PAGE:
So who are some of these evangelicals who are a part of the Faith Advisory Team for the new administration?

James Dobson led national Christian ministry Focus on the Family from its founding in 1977 through 2003. Jerry Falwell Jr. is the oldest son of late Moral Majority founder Jerry Falwell. He succeeded his father as president and chancellor of Liberty University after Falwell Sr.’s death in 2007. Richard Land served as president of the Southern Baptist public policy arm, the Ethics and Religious Liberty Commission (ERLC) for 25 years, until he was succeeded by Russell Moore. Paula White and her former husband Randy White founded Without Walls International, a Tampa megachurch which grew to 25,000 members over 15 years. In 2007, the couple separated as the church underwent a US Senate investigation. Later, White and televangelist and faith healer Benny Hinn admitted their friendship had turned inappropriate following her divorce, though White denied having an affair with Hinn. Kenneth and Gloria Copeland have been in ministry for more than 45 years. Their daily television program, which is available on Christian networks and their website, has been broadcasting since 1989. James Robison spent much of his childhood living with his mother in extreme poverty; as an adult, he founded LIFE Outreach International, which provides for the homeless and needy. Ronnie Floyd has pastored the multisite Cross Church in northwest Arkansas for 30 years, and served as president of the Southern Baptist Convention (SBC), the largest Protestant denomination in the country, from 2014 to 2016. And Robert Jeffress is pastor of First Baptist Church of Dallas. He has made more than 2,000 guest appearances in the media, and he regularly appears alongside Sean Hannity and others as a contributor on Fox News. Under his outspoken leadership, First Baptist has grown to more than 11,000 members and expanded its downtown campus with a $130-million building project. Jeffress is the author of 23 books and the host of the Pathway to Victory show.” Kate Shellnutt and Sarah Eekhoff Zylstra, “Who’s Who of Trump’s ‘Tremendous’ Faith Advisers,” Christianity Today, June 22, 2016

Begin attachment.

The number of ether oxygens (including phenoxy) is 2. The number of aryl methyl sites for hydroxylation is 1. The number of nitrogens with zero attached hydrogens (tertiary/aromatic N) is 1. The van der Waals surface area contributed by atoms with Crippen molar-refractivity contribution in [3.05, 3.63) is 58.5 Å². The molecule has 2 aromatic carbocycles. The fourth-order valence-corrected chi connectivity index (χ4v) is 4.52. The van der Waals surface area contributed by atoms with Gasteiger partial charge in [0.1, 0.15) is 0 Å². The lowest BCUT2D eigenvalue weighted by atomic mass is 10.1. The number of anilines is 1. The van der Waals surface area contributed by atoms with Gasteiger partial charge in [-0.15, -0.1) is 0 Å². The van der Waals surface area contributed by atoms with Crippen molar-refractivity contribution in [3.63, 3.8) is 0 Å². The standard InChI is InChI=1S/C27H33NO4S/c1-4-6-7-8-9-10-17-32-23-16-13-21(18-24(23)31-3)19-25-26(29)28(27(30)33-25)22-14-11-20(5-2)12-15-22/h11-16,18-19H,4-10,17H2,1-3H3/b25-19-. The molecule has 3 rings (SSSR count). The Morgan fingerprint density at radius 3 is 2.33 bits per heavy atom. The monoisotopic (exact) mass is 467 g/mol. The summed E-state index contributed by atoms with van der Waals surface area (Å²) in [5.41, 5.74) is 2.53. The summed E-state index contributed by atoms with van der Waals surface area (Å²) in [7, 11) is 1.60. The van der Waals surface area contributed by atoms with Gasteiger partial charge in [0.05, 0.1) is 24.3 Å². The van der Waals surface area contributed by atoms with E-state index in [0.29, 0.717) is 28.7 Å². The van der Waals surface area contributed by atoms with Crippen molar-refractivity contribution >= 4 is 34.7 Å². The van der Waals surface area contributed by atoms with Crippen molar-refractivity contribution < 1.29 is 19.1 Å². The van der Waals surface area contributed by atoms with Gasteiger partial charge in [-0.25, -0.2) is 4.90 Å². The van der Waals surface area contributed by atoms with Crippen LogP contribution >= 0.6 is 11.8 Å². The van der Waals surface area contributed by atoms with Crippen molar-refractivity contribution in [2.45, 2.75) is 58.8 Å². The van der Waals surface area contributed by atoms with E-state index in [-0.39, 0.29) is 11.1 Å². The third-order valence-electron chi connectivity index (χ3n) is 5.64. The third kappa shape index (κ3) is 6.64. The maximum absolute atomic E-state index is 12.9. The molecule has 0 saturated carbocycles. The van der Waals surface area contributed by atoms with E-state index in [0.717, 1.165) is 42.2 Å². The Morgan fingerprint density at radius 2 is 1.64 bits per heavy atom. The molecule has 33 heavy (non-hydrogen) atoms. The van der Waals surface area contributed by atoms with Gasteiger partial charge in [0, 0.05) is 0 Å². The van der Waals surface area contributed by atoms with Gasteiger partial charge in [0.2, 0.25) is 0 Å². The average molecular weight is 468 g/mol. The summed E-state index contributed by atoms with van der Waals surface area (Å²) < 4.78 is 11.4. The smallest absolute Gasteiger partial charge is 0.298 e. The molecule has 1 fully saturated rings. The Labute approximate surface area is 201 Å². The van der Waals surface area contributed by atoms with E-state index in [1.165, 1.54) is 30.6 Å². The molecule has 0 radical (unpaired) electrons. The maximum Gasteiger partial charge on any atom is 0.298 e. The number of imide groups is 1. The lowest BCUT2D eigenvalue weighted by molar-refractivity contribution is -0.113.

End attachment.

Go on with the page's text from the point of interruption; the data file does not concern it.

Of course, ours is a partial list, but it is therefore clear that of all the supporting staff, the Catholic an Evangelical groupings are by far the more intense and conclusive. The result will very soon be revealed. We should be watchful and awake.

Cameron A. Bowen